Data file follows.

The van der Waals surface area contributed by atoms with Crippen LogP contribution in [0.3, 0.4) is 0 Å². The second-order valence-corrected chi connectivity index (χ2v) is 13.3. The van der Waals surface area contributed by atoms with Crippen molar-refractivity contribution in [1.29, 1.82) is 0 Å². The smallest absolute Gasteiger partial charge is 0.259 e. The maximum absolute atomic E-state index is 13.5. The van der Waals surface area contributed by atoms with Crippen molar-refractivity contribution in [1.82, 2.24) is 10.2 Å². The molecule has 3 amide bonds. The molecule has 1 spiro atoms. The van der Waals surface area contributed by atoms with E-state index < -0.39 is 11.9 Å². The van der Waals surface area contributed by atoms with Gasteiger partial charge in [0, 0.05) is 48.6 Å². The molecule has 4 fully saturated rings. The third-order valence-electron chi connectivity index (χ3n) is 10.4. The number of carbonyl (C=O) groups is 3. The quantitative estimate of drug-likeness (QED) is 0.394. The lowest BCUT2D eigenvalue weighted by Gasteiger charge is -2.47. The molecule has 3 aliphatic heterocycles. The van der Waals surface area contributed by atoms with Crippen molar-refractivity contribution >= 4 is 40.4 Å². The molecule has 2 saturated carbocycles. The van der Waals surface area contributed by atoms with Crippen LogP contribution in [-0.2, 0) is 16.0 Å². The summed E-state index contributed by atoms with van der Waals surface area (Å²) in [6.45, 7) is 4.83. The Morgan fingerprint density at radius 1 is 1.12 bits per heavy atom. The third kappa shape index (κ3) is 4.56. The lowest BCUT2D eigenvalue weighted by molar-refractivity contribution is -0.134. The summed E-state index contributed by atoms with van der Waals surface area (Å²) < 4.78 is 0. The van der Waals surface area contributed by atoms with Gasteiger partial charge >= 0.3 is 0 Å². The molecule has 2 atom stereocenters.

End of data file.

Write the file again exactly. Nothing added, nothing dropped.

The van der Waals surface area contributed by atoms with Crippen LogP contribution in [0.3, 0.4) is 0 Å². The second-order valence-corrected chi connectivity index (χ2v) is 13.3. The van der Waals surface area contributed by atoms with Crippen molar-refractivity contribution in [1.29, 1.82) is 0 Å². The smallest absolute Gasteiger partial charge is 0.259 e. The maximum absolute atomic E-state index is 13.5. The van der Waals surface area contributed by atoms with Crippen molar-refractivity contribution in [1.82, 2.24) is 10.2 Å². The molecule has 3 amide bonds. The molecule has 1 spiro atoms. The van der Waals surface area contributed by atoms with E-state index < -0.39 is 11.9 Å². The van der Waals surface area contributed by atoms with Gasteiger partial charge in [0, 0.05) is 48.6 Å². The molecule has 4 fully saturated rings. The third-order valence-electron chi connectivity index (χ3n) is 10.4. The number of carbonyl (C=O) groups is 3. The quantitative estimate of drug-likeness (QED) is 0.394. The lowest BCUT2D eigenvalue weighted by Gasteiger charge is -2.47. The molecule has 3 aliphatic heterocycles. The van der Waals surface area contributed by atoms with Crippen molar-refractivity contribution >= 4 is 40.4 Å². The molecule has 2 saturated carbocycles. The van der Waals surface area contributed by atoms with Crippen LogP contribution in [-0.2, 0) is 16.0 Å². The summed E-state index contributed by atoms with van der Waals surface area (Å²) in [6.45, 7) is 4.83. The Morgan fingerprint density at radius 1 is 1.12 bits per heavy atom. The third kappa shape index (κ3) is 4.56. The lowest BCUT2D eigenvalue weighted by molar-refractivity contribution is -0.134. The summed E-state index contributed by atoms with van der Waals surface area (Å²) < 4.78 is 0. The van der Waals surface area contributed by atoms with Gasteiger partial charge >= 0.3 is 0 Å². The molecule has 2 atom stereocenters.